GAME OF LIFE: FINANCIAL PLANNING AT EVERY AGE
First Real Big Kid Job
The first “real” job after college or other educational training is a big deal. That starting salary seems enormous, but is quickly levied by the realization of the mountain of student loan debt, apartment rent, credit card debt for all the things your student loans wouldn’t cover, car payments to get to the job, and other costs not to mention attempting build good credit.
Financial planners play an important role at this step as they can help set-up a responsible credit card and loan payment plan in accordance with your budget. This is also the optimal time to begin investing in retirement. Yes, it sounds crazy when cash flow is limited, but it’s also the best to start early by participating in a 401(k) plan. A financial planner can help best determine if a nonliquid tax-deferred IRA is appropriate or, rather, a Roth IRA.
For Richer and Poorer
Marriage is a big deal emotionally, but it’s also a contract that more or less ties two individuals’ financial assets together. Newlyweds may have managed their money differently from one another in the past, but marriage requires joint financial decisions.
It’s important when getter married to work through a collective budget, set financial goals, and set some general guidelines on how payments will be made.
Bundles of Joy
Kids don’t always follow the job or marriage, but often they do. And when they do, they don’t come cheap. Using the value of the U.S. dollar in 2015 the USDA estimated the average married couple can expect to spend $234,000 for a single child from birth to age 17. That breaks down to approximately $12,400 to $14,000 a year and doesn’t include the cost of secondary education or pregnancy and giving birth.
Just as early career is the best time to start saving for retirement, when the child is born is the best time to start saving for college. Look into 529 education plans that offer the chance to grow funds over time; so long as those funds are utilized for education expenses they’re tax free.
Prepare for the Golden Ages
Retirement sounds like a golden opportunity for many. A chance to reap the fruits of your labors and enjoy the finer side of life. But, this is an unlikely scenario if retirement isn’t properly prepared for. In your 40s and 50s you should honestly assess your readiness for retirement and define the major goals ahead.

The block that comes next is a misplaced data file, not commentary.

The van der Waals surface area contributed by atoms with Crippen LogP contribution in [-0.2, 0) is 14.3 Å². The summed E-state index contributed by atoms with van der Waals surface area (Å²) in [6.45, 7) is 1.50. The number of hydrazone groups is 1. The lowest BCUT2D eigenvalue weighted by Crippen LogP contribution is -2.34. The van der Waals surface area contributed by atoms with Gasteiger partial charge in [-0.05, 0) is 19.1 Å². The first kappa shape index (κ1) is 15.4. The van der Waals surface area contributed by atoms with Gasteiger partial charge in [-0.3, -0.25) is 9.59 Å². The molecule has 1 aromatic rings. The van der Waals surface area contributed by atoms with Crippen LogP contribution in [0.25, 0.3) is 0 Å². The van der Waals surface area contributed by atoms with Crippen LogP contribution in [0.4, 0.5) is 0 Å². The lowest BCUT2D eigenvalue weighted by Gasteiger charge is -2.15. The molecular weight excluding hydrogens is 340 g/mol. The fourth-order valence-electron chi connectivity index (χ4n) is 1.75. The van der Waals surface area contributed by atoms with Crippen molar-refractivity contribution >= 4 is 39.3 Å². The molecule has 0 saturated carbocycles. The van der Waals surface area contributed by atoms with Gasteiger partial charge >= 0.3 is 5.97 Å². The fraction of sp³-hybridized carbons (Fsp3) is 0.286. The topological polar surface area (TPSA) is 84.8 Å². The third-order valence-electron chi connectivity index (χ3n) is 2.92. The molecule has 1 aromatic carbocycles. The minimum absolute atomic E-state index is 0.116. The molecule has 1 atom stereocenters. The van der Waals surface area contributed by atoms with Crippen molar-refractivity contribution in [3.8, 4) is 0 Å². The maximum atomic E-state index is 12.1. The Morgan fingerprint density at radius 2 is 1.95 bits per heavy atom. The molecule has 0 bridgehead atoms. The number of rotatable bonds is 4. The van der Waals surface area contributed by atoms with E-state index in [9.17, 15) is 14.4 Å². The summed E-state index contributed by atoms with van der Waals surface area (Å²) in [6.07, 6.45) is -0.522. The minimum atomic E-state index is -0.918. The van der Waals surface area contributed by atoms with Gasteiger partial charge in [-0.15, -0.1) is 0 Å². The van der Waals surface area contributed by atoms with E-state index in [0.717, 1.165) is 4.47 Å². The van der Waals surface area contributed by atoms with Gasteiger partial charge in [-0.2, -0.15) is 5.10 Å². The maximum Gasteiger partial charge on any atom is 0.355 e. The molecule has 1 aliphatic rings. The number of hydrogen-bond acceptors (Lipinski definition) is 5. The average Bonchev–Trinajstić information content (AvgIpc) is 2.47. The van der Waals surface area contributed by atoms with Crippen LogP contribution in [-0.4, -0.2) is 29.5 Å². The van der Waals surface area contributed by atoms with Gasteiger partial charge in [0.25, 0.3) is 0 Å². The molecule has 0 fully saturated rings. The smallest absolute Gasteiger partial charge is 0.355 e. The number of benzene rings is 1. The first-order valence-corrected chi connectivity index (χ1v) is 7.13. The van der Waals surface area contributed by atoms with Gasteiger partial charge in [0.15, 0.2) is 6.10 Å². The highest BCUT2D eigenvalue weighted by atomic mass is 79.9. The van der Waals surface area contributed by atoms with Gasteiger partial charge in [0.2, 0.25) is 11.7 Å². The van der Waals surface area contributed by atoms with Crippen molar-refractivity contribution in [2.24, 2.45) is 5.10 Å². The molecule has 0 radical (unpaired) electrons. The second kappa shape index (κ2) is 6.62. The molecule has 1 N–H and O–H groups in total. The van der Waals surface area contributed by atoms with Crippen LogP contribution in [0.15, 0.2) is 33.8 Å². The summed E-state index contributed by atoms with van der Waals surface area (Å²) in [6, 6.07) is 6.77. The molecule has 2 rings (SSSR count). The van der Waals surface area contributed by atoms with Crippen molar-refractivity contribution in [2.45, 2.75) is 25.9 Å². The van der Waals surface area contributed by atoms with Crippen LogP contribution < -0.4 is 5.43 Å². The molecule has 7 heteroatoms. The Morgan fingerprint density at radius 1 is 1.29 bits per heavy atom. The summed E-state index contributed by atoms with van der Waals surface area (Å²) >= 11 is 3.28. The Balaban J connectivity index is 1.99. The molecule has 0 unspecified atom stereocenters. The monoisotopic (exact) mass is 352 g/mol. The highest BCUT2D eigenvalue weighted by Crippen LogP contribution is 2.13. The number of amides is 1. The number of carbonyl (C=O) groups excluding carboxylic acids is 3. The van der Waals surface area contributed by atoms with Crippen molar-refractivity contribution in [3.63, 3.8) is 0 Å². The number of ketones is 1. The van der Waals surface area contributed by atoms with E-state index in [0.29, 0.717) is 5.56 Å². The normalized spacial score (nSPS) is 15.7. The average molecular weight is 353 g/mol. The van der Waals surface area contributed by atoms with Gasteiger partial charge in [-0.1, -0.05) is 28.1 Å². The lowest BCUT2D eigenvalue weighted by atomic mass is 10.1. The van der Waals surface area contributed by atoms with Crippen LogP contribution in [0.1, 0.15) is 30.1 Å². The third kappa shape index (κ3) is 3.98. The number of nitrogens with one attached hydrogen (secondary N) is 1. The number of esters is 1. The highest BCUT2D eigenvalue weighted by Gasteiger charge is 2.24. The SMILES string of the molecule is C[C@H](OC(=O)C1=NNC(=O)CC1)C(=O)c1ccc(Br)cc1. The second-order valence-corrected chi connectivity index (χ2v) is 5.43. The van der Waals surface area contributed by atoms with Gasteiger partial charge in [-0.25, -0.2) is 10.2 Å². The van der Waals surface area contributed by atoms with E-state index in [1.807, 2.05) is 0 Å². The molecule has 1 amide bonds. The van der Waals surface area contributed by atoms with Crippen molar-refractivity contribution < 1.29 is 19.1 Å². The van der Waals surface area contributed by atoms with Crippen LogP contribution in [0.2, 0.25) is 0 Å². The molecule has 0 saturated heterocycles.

You’ll want to mitigate as much risk as possible; at this stage in the “game” there’s not a lot of room for big asset missteps. It’s important to have a clear strategy about how to reach your financial goals and a knowledgeable financial planner to help you get there.
By age 63 half of the U.S. working population is retired; nationally 62 is the general youngest average retirement age and 65 is the oldest average. A low six percent of Americans work up into their 80s. While the average retirement age is shifting to later in life, even slightly, the average life expectancy of the average man who reaches 65 is expected to live until age 84.3; for women it’s 86.6.
With close to 20 years in retirement there tends to be different chapters of retirement. The first part of retirement may be very active filled with travel, volunteering, and even working part-time. Early retirement is an important time to ensure your estate plan is up-to-date as well as understand how to convert pensions and retirement savings into income.
The latter retirement years usually mean a set of different goals, like making savings last and considering options to deal with disabilities or assisted living.
Throughout the different stages of life your financial goals will shift as major life events occur. When changes occur, review your financial plan with a financial planner to ensure your assets and investment vehicles are still working for your plan.